What Everyone Should Know About the Male Birth Control Injection
Recently, a paper was published in The Journal of Clinical Endocrinology & Metabolism presenting research that demonstrates that a hormonal birth control injection could be effective for men. A birth control shot designed for women has been in use since 1960, so you could say it’s about time scientists develop one for other people too.
Thus far, there has been very little research done to develop methods of birth control marketed towards men, with the exception of condoms. The result of this is that in heterosexual relationships, the burden of protection often falls on women. But we aren’t the only ones who should take charge of our sexual health! This study of a male birth control injection is an exciting step in the right direction towards equalizing the responsibility.
If you want to learn more about the recent study testing a male birth control injection, keep reading!
How does it work?
The male birth control injection contains 200mg of progestin and 1,000mg of synthetic testosterone. This combination is similar to many methods of female birth control, which often combine progestin and estrogen. In biological males, progestin lowers testosterone production and decreases sperm count. This makes it less likely that the person taking the injection will impregnate their partner.
What were the results of the study?
Of the 266 men who participated in the study, only four had partners who became pregnant. That means only 1.5% of cases were ineffective, which more or less corresponds to the effectiveness of almost all other methods of birth control currently on the market.
What are the side effects of the birth control injection?
None of the reported side effects were life-threatening. The most common side effects of the shot were depression, other changes in mood, and a decreased sex drive. After a year of no longer receiving the injections, eight participants had still not returned to their normal sperm count. Currently, though, only three have still not. One participant may be infertile.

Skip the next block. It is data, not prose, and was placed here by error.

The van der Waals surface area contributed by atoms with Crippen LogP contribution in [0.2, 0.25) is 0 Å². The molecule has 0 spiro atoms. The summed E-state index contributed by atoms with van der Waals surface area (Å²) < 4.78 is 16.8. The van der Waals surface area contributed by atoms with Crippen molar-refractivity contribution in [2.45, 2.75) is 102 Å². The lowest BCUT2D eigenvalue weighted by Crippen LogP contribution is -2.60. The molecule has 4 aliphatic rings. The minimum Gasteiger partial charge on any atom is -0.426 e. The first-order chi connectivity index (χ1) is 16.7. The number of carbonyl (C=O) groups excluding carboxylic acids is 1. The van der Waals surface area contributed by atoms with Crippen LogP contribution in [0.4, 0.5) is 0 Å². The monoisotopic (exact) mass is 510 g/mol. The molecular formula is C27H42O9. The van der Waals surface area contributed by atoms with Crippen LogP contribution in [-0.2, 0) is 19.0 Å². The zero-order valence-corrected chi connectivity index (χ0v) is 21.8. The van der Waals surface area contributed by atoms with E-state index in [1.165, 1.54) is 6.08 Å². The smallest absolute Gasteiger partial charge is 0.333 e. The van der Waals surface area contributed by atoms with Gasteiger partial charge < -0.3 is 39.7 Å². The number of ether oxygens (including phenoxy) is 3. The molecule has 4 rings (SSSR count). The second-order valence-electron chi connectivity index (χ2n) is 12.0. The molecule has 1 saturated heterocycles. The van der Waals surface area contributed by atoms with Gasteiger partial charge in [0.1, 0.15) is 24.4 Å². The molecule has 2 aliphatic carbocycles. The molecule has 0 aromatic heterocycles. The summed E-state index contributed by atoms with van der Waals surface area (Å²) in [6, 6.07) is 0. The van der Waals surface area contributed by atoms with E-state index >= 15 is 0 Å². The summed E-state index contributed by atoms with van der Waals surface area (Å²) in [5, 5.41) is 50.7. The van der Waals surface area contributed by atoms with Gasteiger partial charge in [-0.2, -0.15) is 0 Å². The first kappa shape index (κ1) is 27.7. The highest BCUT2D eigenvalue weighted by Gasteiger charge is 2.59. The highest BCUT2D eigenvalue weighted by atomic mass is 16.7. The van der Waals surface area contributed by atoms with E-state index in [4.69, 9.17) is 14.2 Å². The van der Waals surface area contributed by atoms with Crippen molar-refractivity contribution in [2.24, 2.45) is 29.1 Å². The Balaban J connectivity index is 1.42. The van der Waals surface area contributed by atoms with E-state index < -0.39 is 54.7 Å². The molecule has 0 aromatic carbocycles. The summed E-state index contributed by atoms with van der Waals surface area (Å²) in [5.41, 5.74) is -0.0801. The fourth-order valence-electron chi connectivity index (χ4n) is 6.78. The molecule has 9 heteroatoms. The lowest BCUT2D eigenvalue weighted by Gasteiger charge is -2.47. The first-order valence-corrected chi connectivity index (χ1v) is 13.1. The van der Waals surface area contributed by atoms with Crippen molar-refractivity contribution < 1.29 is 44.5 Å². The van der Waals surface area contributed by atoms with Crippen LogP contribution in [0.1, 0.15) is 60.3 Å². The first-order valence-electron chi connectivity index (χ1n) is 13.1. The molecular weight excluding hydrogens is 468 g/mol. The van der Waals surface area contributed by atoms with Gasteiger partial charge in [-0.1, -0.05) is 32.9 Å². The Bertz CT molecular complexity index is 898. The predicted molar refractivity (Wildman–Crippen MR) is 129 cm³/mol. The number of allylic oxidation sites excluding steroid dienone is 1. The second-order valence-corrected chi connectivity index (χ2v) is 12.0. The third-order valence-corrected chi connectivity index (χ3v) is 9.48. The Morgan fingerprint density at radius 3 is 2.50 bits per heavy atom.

Why were the studies stopped?
If you ever needed an example that sexism is alive and well, here it is. The study was halted prematurely due to “safety reasons.” In other words, the commonly reported side effects were simply too severe to continue administering the injections. This is interesting, considering that these are the exact same side effects that thousands of women report experiencing as an effect of taking hormonal birth control. Yet women are allowed to continue taking birth control pills, receiving injections, and inserting IUDs. In fact, we’re expected to seek out these methods of birth control and put our bodies at risk.
It’s almost like it’s acceptable for women to suffer more severe consequences for their sexual activity than men are. Oh wait, no, that’s exactly what it is.
Where does the gender queer community fit into the conversation?
Unfortunately, the gender queer community is left out of nearly all conversations regarding sexual health. The gender queer community is an umbrella term for all individuals who do not identify as cisgender, including those who are transgender, bigender, agender, third gender, gender fluid, and many more.
Almost all methods of birth control are marketed towards women—people who have a vagina. It’s only recently that contraceptive pills and injections have been developed for men—that is, those individuals with penises. The issue with this is that “biologically female” bodies are expected to have a certain hormonal balance. A gender queer individual who was assigned female at birth might have a different ratio of hormones, though, making certain birth control methods less effective.
Even condoms are gendered. There are “male condoms” (a condom that goes over the penis) and “female condoms” (a condom that goes in the vagina). These unnecessarily gendered labels reflect a larger societal discomfort with gender queer bodies.
It’s so important that we start to have these conversations and conduct research to ensure that gender queer individuals can engage in safe sex too. Maybe with the increased focus on developing methods of birth control for biological males, we will eventually get to the point when we have methods of hormonal birth control that work for all kinds of bodies.
When will the male birth control injection be available?
Sadly, not any time soon. Because the studies were stopped, more research will need to be conducted before the birth control injection will be available to the public. Perhaps in a couple of years, guys will be receiving contraceptive shots too!
It’s clear that sexism is playing a part in the development of the male birth control injection. Personally, I think it’s great that scientists want to take more time to develop a formula that could potentially have decreased side effects. However, I think the same care and attention should be dedicated to improving hormonal birth control for women.
What do you think about the male birth control injection? Share your ideas in the comments!